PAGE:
McQueen purposely leaves out the protagonists' back-story, leaving it up to the viewer to imagine what 'shameful' upbringing led to their neurotic and isolated adult lives. The problem I had with this was that it was hard to feel any sort of empathy for the siblings as they unravelled desperately throughout the film, or to feel any emotional response towards them by the end. Thus when Sissy did her (agonisingly) slow rendition of `New York, New York' which brings Brandon to tears, I was left emotionally cold and slightly bored. Also, although I found the majority of the sex-scenes important in revealing Brandon's desires and motivations, I found myself really irritated by the final threesome, which dragged on forever and seemed entirely gratuitous. I was not convinced by the casting choice of having Mulligan play Sissy, as I did not find her quite manic or desperate enough and she appeared slightly one-dimensional throughout.

Having said that, there were a lot of great moments in the film - Fassbender's acting was phenomenal throughout and the film was well-paced and shot beautifully - showing the gritty underside of urban life and the cold, bare monotonous routine of Brandon's sex-obsessed existence.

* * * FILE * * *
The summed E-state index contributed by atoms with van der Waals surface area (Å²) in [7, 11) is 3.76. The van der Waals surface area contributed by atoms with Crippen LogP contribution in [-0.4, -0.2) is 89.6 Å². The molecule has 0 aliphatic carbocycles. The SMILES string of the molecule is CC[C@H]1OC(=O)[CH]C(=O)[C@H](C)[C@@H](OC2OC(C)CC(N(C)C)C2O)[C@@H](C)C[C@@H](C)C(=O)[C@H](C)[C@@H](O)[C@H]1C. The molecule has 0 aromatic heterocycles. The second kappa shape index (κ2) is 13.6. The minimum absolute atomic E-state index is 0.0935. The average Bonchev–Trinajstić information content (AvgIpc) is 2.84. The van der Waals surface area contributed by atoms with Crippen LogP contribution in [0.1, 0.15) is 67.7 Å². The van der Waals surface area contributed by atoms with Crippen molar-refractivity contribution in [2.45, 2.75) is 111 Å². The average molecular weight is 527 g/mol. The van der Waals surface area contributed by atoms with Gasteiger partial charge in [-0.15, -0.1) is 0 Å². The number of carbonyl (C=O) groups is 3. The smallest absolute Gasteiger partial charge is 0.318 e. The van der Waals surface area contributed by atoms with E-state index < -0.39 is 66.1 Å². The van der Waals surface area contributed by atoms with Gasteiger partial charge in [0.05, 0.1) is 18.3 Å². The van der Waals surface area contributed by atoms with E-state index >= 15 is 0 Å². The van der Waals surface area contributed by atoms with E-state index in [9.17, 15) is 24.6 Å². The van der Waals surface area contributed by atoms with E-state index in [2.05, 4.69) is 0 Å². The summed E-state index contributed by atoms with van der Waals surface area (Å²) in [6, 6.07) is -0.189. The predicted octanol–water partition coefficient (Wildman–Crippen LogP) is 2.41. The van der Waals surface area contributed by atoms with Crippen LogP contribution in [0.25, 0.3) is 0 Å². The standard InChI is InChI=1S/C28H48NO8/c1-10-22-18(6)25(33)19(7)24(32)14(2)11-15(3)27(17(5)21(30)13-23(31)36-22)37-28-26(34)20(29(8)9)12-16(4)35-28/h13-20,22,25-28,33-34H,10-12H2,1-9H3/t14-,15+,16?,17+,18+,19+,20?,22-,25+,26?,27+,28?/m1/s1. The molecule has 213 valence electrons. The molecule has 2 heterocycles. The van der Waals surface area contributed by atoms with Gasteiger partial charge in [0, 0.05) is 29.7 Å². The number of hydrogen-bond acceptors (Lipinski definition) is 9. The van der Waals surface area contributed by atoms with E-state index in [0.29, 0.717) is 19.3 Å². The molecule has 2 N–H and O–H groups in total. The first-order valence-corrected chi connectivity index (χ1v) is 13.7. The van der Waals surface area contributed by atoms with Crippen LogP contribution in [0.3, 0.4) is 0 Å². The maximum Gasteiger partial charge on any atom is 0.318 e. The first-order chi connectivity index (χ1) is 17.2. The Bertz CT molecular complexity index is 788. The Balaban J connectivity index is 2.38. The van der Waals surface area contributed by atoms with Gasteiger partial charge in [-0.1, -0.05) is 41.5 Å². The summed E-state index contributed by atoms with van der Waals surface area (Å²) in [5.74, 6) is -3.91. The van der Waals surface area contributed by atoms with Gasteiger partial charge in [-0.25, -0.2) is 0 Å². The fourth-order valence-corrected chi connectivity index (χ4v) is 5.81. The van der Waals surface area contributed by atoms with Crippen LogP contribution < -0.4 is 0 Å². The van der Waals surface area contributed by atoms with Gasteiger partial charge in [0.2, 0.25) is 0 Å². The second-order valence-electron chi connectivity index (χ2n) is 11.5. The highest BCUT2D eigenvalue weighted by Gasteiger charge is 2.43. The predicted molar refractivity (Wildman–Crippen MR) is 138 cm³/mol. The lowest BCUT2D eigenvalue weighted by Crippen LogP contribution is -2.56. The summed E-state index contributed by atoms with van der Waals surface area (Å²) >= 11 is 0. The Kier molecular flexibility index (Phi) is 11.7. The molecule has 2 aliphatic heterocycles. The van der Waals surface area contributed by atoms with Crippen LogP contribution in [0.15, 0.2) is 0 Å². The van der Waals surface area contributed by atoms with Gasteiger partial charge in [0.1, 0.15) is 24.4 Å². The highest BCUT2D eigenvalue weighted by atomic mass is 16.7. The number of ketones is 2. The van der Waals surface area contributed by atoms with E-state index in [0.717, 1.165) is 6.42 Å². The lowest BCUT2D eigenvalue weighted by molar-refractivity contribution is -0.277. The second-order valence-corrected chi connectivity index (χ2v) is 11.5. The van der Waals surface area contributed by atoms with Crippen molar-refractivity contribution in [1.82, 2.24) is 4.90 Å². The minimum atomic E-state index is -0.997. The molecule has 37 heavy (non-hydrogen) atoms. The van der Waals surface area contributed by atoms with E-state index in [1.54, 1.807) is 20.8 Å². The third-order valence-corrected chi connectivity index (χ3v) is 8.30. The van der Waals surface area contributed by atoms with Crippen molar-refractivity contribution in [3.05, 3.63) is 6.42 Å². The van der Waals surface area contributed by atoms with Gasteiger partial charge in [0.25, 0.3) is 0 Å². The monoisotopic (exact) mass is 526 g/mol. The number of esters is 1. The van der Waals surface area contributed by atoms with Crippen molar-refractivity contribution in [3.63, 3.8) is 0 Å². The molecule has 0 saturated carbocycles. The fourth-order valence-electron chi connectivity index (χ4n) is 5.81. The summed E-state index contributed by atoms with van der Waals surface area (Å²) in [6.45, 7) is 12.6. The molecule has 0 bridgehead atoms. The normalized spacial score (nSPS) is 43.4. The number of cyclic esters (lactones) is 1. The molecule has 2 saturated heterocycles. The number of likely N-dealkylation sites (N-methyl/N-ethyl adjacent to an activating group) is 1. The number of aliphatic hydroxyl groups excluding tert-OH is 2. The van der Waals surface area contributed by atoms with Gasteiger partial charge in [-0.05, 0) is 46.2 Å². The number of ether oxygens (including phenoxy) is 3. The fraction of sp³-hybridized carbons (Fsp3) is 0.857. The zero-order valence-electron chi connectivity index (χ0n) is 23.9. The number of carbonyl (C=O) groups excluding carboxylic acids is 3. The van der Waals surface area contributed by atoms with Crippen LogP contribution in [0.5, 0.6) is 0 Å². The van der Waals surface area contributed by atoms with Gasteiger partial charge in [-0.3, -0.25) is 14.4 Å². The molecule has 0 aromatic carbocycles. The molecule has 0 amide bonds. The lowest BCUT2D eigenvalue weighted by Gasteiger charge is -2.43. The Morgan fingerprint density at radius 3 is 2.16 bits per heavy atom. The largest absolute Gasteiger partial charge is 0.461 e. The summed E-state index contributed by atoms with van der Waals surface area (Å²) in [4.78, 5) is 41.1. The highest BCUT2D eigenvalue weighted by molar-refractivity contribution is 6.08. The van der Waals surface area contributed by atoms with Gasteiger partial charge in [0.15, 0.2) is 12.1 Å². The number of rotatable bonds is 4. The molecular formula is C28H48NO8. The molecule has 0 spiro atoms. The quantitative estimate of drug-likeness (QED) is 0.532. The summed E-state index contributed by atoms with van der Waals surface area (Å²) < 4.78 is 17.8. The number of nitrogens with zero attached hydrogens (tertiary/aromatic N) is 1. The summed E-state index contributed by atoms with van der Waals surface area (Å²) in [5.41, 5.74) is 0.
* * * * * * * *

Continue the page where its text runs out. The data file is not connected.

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1 of 1 people found the following review helpful By hillbank68 TOP 500 REVIEWER on 14 Nov 2014
Format: DVD
This is a film that is raw, bleak and, as long as you are happy with the subject matter, compelling too. Brandon is a successful New York businessman working in a modern office and clearly well paid. Privately, he lives alone in a bijou apartment. His troubled sister, a nightclub singer, visits unexpectedly seeking temporary refuge from - what? possibly an unhappy love affair. This is unwelcome. Brandon's lifestyle is that of a sex addict, with frequent visits from prostitutes and a huge stash of girlie magazines and porn DVDs. Cissie is clearly vulnertable and damaged ; he appears not to be, but in a different way is just as unhappy - as he discovers in the course of the film. It's a very watchable but sad and rather sordid tale with no easy ending. The main players, Michael Fassbender (Brandon) and Corey Mulligan (Cissie) bare all literally and emotionally in the course of the film, which is well shot and convincing. I was held by it, but whether I enjoyed it is another matter - this film is not 'fun' ; but as a skilful expose of a doomed lifestyle, it works.